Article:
Opinion  October 7, 2021  Mary M. Lane

Reframed: Leinberger's "Momento Mori"

Walters Art Museum.

Attributed to Hans Leinberger, Figure of Death, Memento Mori, c. 1520. 

The October 2021 Focus for Reframed is Ghoulish

Horror and death in entertainment shows have captivated millions of Americans in the last decade, from Netflix’s most-binged series in 2018, The Haunting of Hill House, and its more recent Midnight Mass, to podcasts including Crime Junkie and Anatomy of Murder.

Why are we so haunted by horror?

Memento Mori, a c.1520 work by German sculptor Hans Leinberger, is a ten-inch tall sculpture in Baltimore’s Walters Museum. Made of boxwood, an extremely fine and pliable material that nevertheless keeps its tensile strength while being manipulated, the skeleton is eerily in motion while simultaneously decomposing. His entrails spill out of his groin as the flayed muscles on his arms and legs splay out behind him. Holes have begun to form in his body, and a lizard-like creature peeks out of one on his chest, hollowed out from animals and organisms eating his organs. Atop the skeleton’s head sits a toad, a contemporary symbol for death, decomposition, and the loss of man’s dominance over nature upon his death.

Walters Art Museum.

Attributed to Hans Leinberger, Figure of Death, Memento Mori, c. 1520. 

Upon its creation, notes Joaneath Spicer, curator at the Walters, the work would have been purchased by an affluent or wealthy man to serve as a sober reminder of his inevitable death. The modern obsession with death and horror by some people, Spicer posits, is caused “in many ways because they’ve lost their fear of death.”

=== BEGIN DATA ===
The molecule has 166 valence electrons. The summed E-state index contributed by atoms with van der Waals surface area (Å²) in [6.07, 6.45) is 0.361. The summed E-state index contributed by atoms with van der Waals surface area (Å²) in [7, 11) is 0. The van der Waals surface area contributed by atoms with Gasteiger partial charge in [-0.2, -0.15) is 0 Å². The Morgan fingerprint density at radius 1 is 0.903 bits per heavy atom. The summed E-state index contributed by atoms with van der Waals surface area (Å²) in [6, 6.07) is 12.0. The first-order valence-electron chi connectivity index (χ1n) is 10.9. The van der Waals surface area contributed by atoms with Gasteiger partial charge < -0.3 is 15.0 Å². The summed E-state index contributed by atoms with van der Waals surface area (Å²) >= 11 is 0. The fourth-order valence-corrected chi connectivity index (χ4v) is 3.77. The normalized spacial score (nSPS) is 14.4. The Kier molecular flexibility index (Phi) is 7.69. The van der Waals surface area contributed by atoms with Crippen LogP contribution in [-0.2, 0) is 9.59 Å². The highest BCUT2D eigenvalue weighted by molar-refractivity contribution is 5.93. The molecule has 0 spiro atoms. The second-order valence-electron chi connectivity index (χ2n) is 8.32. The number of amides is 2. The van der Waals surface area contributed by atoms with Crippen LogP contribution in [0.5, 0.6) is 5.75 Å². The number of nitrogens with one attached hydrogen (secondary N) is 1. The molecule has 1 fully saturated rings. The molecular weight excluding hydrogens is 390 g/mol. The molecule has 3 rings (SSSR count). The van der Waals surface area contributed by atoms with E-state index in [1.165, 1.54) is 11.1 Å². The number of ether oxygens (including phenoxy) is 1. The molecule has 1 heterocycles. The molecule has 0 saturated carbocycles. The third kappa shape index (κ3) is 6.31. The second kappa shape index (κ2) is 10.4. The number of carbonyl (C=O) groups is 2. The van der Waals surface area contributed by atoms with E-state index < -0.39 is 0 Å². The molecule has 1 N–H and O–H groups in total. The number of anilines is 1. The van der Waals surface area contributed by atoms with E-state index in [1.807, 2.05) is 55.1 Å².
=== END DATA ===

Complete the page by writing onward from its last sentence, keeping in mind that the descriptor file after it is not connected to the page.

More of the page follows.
As a horror fan, this author can confirm that to be true. Even in a notoriously dangerous city such as Baltimore, the chances of being physically harmed are tiny compared to the physical dangers and maladies that befell people in Leinberger’s time. Thus, for modern viewers of his Memento Mori the sculpture is more entertaining than sobering.

Still, one pauses upon translating the Latin on his skeleton’s scroll: "I am what you will be, I was what you are."

Death may be delayed these days, but eventually, it comes for us all.

About the Author

Mary M. Lane

Mary M. Lane is an art market journalist, an art historian, and the author of Hitler's Last Hostages: Looted Art and the Soul of the Third Reich. Reach her on Twitter: MaryLaneWSJ and Instagram: MaryLaneAuthor

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